Tea Time With Jesse

Six of One, Half Dozen the Other

Archive for January, 2012

Fun Times in Kidland

Posted by middlerage on January 30, 2012

I write sparingly about my kids, because that is not my audience. This ain’t no mommyblog. But I can be a filter, and when I discover something kid-cool that my adult readers could appreciate, I will pass it along. Here are two things that I have come across, as a dad, that I think grown folks would enjoy.

First is the Nickelodeon show, Backyardigans. As far as I know, this show has never won an Emmy, which is stunning. The well-crafted story lines are filled with details that pass over the heads of kids, but adults can appreciate. Sure, they are aimed at a kid’s intellect, but educational is educational and you’re are bound to learn something, or at least be entertained. And the music in each episode is spot on. Wikipedia tells me that Evan Lurie, of the band Lounge Lizards, is the music director. Each episiode is like a half-hour musical, and the singing and dancing of these CGI characters is as good as a Gene Kelly flick. So the next time you are channel surfing, or lying in bed sick, stroll on over to Nickelodeon and see if Backyardigans is showing. Also available on Netflix streaming.

Secondly, my kids are starting to reach the age where their toys are interesting to me, as well. The OK got gifted a K*Nex kit, recently, and it is a little bit over his/her age. No problem, dad dove in, and Dang! if this ain’t fun. I had a grand time building a roller coaster. It was as satisfying as if I were an old tar building a ship in a bottle. Kudos to K*Nex for their excellent instructions, which are well thought out and come in color 3-D. I’ve wrestled with so many “engrish” manuals – from wrist watches to furniture- that I really appreciate good instructions.

Posted in kids, observations | 2 Comments »

The #1 Reason to Fight Global Warming

Posted by middlerage on January 29, 2012

Forget drowning polar bears. Forget dying coral reefs and an increasingly acidified ocean. Forget a Glacier Nat’l Park that is rapidly becoming Empty Vales Nat’l Park.

If you have a shred of humanity in you. If you have any membership as a denizen of our planet. If you were ever once a child. If you have ever celebrated a religious holiday, partaken in Halloween or Valentines day. If you are a hungry snacker, a woman, an epicure, an ice cream lover, a cake eater, a snack machine patron, then you…



(or at least like it).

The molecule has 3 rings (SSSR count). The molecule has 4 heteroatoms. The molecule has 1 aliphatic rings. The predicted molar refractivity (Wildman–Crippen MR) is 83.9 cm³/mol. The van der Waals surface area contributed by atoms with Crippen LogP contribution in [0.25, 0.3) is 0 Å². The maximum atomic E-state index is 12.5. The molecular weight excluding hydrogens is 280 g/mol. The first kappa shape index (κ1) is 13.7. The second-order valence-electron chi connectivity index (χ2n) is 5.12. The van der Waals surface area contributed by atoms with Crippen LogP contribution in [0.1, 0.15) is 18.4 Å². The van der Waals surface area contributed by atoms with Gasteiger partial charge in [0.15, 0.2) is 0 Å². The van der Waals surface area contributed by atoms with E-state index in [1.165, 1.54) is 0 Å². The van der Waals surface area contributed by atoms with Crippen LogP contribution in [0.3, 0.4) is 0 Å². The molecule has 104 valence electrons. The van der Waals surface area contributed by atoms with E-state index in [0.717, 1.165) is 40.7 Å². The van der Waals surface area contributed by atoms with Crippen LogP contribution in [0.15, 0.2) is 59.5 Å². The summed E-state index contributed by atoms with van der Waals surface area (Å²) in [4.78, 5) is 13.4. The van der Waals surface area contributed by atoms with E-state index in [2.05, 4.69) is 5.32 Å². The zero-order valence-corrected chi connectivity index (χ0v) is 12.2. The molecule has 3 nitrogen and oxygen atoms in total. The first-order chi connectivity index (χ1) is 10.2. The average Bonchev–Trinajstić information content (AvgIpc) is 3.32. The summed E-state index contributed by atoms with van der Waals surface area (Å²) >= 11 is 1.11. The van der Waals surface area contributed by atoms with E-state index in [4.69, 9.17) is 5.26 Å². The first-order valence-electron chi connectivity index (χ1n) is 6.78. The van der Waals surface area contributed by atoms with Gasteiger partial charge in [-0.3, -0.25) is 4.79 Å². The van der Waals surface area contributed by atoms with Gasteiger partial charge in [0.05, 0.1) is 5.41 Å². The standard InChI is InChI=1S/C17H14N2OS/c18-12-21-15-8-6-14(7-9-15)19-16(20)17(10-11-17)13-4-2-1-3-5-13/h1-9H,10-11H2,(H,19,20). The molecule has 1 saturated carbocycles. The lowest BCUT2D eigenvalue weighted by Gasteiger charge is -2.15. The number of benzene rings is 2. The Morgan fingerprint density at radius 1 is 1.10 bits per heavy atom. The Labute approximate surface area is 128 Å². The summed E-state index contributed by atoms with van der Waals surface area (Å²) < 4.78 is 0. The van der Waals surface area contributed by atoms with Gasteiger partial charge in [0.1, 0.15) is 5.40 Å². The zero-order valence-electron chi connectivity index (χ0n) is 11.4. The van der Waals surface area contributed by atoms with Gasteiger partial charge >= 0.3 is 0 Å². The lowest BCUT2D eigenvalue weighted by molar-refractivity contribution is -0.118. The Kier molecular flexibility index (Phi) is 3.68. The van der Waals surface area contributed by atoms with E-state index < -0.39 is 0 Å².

Climate change is affecting the health of our world’s cacao trees. It seems they are unusually fragile trees requiring near perfect heat and humidity, well-drained soil and a location within 18 degrees of the Equator. They need to be hot – but not too hot – and they grow in flat tropical lands where there is no ‘uphill’ to migrate to if things get too warm. Well-drained soil is an oxymoron in the tropics, and changing climate might bring too much water. Or too little. Cacao is susceptible to the tiniest droughts and conversely to heavy storms that can knock their fragile flowers apart. And, of course, global warming can enhance the resilience of pests and fungus that make cacao’s life miserable.

So if you’ve ever snickered at a joke, melted M&Ms in your mouth but not in your hand; If you’ve ever visited Willy Wonka or gone bobsledding with Toblerone; If you’ve ever dated Little Debbie, had back-alley mouth sex with a Ho Ho, or eaten a pint of Ben&Jerry’s Double Fudge Brownie while watching the Creature from the Black Lagoon; If you’ve ever savored the silky bitterness of a gourmet dark chocolate bar or peeped at Lady Godiva’s luscious thighs; If you’ve ever sipped hot chocolate on a sleigh ride or sipped cacao juice before ritually killing an Aztec sacrifice; If you’ve ever bought band candy, given your sweetie kisses, or baked sensimilla brownies; If you’ve ever cleaned the pool just to munch on a Babe Ruth

Then you need to save chocolate. Save the Earth, save chocolate. Stop global warming.

Posted in Climate, Environment, wtf | 3 Comments »

Alternatives to The New York Times and Apple Responds

Posted by middlerage on January 27, 2012

[Updated to include cnet story, see below]